Wednesday, January 23, 2008


Thinking about hiking through the ancestral lands of Devon, England, whence one branch of the family fled circa. 1780, so looking into the known genealogy. I can trace the paternal line back 7 generations with pretty good certainty (other people, including my father, did all the research on this). Then it becomes a little looser. Was Thomas b. 1742 the son of John b. 1703? This John was born in Lustleigh parish, and his son was a Thomas, but the same Thomas who crossed, or circled, grim Dartmoor to marry in Tavistock parish in 1760? If so, then we get a few more generations, including three Georges in a row, the earliest born 1586. Eleven generations, mostly farmers, and, in the Boston area, carpenters. My great grandfather was brought to the US in 1872 when he was six, but not from England. His father and grandfather had been born on St. Helena, that distant island in the South Atlantic where Napoleon died in exile. The family name isn’t unusual, but there aren’t huge numbers of us here in the US. It looks like a lot of them went to Australia, including the famous explorer (“Hurray for Captain Spaulding, the African explorer/did someone call me shnorrer?”)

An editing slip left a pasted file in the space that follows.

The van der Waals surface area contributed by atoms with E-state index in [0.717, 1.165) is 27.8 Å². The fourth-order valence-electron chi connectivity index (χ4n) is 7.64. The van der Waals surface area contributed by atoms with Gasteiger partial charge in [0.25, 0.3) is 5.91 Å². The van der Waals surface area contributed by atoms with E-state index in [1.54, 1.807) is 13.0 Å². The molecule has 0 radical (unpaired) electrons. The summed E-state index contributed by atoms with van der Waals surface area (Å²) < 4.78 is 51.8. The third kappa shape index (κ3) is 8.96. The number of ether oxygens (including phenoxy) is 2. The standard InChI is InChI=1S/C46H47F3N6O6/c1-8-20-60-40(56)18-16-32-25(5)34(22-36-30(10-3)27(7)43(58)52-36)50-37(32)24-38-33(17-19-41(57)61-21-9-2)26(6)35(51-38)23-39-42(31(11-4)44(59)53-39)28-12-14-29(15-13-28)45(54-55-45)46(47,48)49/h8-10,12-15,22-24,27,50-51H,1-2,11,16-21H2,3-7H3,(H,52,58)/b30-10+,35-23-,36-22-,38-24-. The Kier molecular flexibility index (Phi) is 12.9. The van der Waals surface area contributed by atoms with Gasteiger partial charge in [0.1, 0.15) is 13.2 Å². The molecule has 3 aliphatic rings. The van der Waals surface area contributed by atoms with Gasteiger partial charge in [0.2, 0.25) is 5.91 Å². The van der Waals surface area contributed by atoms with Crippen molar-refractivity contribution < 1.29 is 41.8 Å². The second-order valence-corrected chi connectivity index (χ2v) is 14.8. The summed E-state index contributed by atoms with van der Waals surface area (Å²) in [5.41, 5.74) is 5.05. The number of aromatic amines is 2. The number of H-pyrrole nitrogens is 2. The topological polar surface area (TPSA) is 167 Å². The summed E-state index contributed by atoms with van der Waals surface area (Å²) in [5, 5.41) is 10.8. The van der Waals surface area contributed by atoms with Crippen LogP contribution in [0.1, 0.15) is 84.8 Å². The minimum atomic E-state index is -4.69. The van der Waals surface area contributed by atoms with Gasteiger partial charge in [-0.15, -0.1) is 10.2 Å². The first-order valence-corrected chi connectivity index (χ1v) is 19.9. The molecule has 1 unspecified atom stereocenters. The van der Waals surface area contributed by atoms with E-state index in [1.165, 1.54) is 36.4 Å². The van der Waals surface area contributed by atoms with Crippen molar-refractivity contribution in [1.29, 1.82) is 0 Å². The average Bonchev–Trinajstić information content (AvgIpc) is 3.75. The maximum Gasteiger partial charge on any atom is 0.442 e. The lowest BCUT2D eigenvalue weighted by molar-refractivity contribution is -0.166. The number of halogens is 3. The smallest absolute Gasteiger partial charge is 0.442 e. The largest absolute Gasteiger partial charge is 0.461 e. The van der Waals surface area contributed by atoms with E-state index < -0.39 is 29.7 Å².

My parents had three sons; my paternal grandparents had four sons (one died in infancy; there’s a clipping of a newspaper photo of him being greeted by the wife of the mayor of Boston c. 1916); my paternal great grandparents had five sons; the pattern is broken by my paternal great great grandparents, who had nine children, five boys, four girls;
you have to go back one more generation, to my paternal great great great grandparents, to find the girls outnumbering the boys: three to one.

Also, on St. Helena, paternal great great great great grandfather Richard owned at least one male slave, which he deeded to his only son in his 1833 will. When I heard that great great grandmother Sophie, who was born on St. Helena, father unknown, was considered awfully dark by the lights of the racial hairsplitters in Boston, I began to wonder… where did all the women on St. Helena come from, anyway? The island is 50% black African today (as it was in the middle 18th C.), so you’ve to figure that African genes have been in the mix for centuries.

No comments: